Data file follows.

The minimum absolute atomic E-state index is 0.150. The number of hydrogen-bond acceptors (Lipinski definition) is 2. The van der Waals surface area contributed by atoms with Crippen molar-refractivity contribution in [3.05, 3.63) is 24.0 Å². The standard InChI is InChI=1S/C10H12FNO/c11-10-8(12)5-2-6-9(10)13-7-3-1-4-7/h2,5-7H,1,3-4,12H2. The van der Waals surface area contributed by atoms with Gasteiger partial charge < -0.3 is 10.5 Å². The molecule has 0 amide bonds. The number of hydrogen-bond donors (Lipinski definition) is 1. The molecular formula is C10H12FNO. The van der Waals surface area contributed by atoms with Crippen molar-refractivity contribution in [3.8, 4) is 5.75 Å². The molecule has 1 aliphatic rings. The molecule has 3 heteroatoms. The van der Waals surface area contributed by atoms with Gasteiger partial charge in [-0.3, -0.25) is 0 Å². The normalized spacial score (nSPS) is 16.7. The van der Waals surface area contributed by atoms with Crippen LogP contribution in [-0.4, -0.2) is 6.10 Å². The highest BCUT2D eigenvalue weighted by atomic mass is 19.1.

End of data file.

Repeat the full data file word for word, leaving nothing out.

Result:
The minimum absolute atomic E-state index is 0.150. The number of hydrogen-bond acceptors (Lipinski definition) is 2. The van der Waals surface area contributed by atoms with Crippen molar-refractivity contribution in [3.05, 3.63) is 24.0 Å². The standard InChI is InChI=1S/C10H12FNO/c11-10-8(12)5-2-6-9(10)13-7-3-1-4-7/h2,5-7H,1,3-4,12H2. The van der Waals surface area contributed by atoms with Gasteiger partial charge < -0.3 is 10.5 Å². The molecule has 0 amide bonds. The number of hydrogen-bond donors (Lipinski definition) is 1. The molecular formula is C10H12FNO. The van der Waals surface area contributed by atoms with Crippen molar-refractivity contribution in [3.8, 4) is 5.75 Å². The molecule has 1 aliphatic rings. The molecule has 3 heteroatoms. The van der Waals surface area contributed by atoms with Gasteiger partial charge in [-0.3, -0.25) is 0 Å². The normalized spacial score (nSPS) is 16.7. The van der Waals surface area contributed by atoms with Crippen LogP contribution in [-0.4, -0.2) is 6.10 Å². The highest BCUT2D eigenvalue weighted by atomic mass is 19.1.